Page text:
Moria refugee camp under quarantine after coronavirus case
Overcrowded camp sealed for two weeks as authorities try to trace the people the Somali patient contacted.
Authorities in Greece have placed the Moria refugee camp on the island of Lesbos under quarantine after the confirmation of the first coronavirus infection in the notoriously overcrowded facility.
The Ministry of Migration and Asylum said in a statement on Wednesday that a Somali refugee, 40, had tested positive and was being treated at a hospital in Mytilene, the main town of the island.
Media reports said he was in good health.
Public health authorities were trying to trace the people he had contacted, while the camp would be sealed until September 15, with only “security personnel” granted access after temperature tests.
Moria, a former military base that opened as a centre to register new arrivals at the height of the refugee crisis in 2015, was designed to hold no more than 3,000. But is now at least at four times its capacity, with many asylum seekers also sleeping in tents in an olive grove outside its walls.
The camp has been repeatedly criticised by aid groups for poor living conditions.
Greece has recorded a total of 10,524 confirmed COVID-19 cases since the first infection was logged in February, and 271 related deaths.
In recent weeks, it has seen a surge in cases, forcing authorities to impose some restrictions to curb the spread of the virus.
Several non-fatal coronavirus cases have surfaced in Greek camps on the mainland, including 150 infections at a migrant hotel in the Peloponnese in April.
Last month, another infection in a camp on the island of Chios was reported involving a 35-year-old man from Yemen.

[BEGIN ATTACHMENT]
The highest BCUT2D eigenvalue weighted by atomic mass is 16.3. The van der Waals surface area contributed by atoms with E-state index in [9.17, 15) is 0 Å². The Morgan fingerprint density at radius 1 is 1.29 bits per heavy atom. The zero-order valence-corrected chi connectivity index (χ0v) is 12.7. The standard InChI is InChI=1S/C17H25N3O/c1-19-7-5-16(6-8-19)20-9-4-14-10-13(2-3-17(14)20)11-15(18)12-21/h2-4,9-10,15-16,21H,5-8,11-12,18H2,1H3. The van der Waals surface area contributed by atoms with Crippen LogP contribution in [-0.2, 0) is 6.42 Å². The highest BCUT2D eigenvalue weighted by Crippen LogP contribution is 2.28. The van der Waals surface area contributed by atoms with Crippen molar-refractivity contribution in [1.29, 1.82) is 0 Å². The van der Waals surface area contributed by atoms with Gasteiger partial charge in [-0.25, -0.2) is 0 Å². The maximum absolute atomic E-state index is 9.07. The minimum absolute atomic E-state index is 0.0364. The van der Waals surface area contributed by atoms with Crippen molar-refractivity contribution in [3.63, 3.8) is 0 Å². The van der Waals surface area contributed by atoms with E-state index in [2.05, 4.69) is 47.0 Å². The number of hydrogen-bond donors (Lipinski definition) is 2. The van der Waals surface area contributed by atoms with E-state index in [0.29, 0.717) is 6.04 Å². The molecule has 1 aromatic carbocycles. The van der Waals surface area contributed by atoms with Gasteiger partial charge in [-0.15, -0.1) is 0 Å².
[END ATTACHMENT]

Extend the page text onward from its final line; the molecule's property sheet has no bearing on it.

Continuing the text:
Overall, there are nearly 24,000 people in five island camps built to handle fewer than 6,100.
Aid groups, including the UN refugee agency, have repeatedly urged Greece to reduce congestion at the camps. Meanwhile, many refugees have been unable to find lodgings and jobs after leaving the camps, with housing and cash benefits recently scaled back.
New arrivals on the islands are quarantined in separate buildings to limit the risk of contaminating entire camps, which are nominally under lockdown until mid-September, with access severely restricted.
On Lesbos, medical charity Doctors Without Borders (Medicins Sans Frontieres, or MSF) in July said it had been forced to shut down a coronavirus isolation centre serving the local camp due to a planning dispute.
The group has criticised the camp lockdown, which has been repeatedly renewed since March, as “discriminatory” and “counterproductive”.
The Ministry of Migration and Asylum said on Wednesday a new isolation unit for Moria would be available later this month.
In has ferried thousands of asylum seekers to the mainland in past months, while others have been granted refugee status and allowed to travel off the islands.
Greece has suffered less from the coronavirus than other European countries, and so far nobody has died of the disease in a migrant camp.
The infection rate accelerated in August, which accounted for more than half of Greece’s confirmed cases.
Authorities have blamed the spike in infections to the flouting of physical distancing rules in restaurants, bars and public gatherings.
The civil protection agency has made masks compulsory in all indoor public areas.
The government has ruled out a general lockdown after gradually reopening the economy in May and starting to accept foreign arrivals in June to salvage part of the tourism season which is vital to the economy.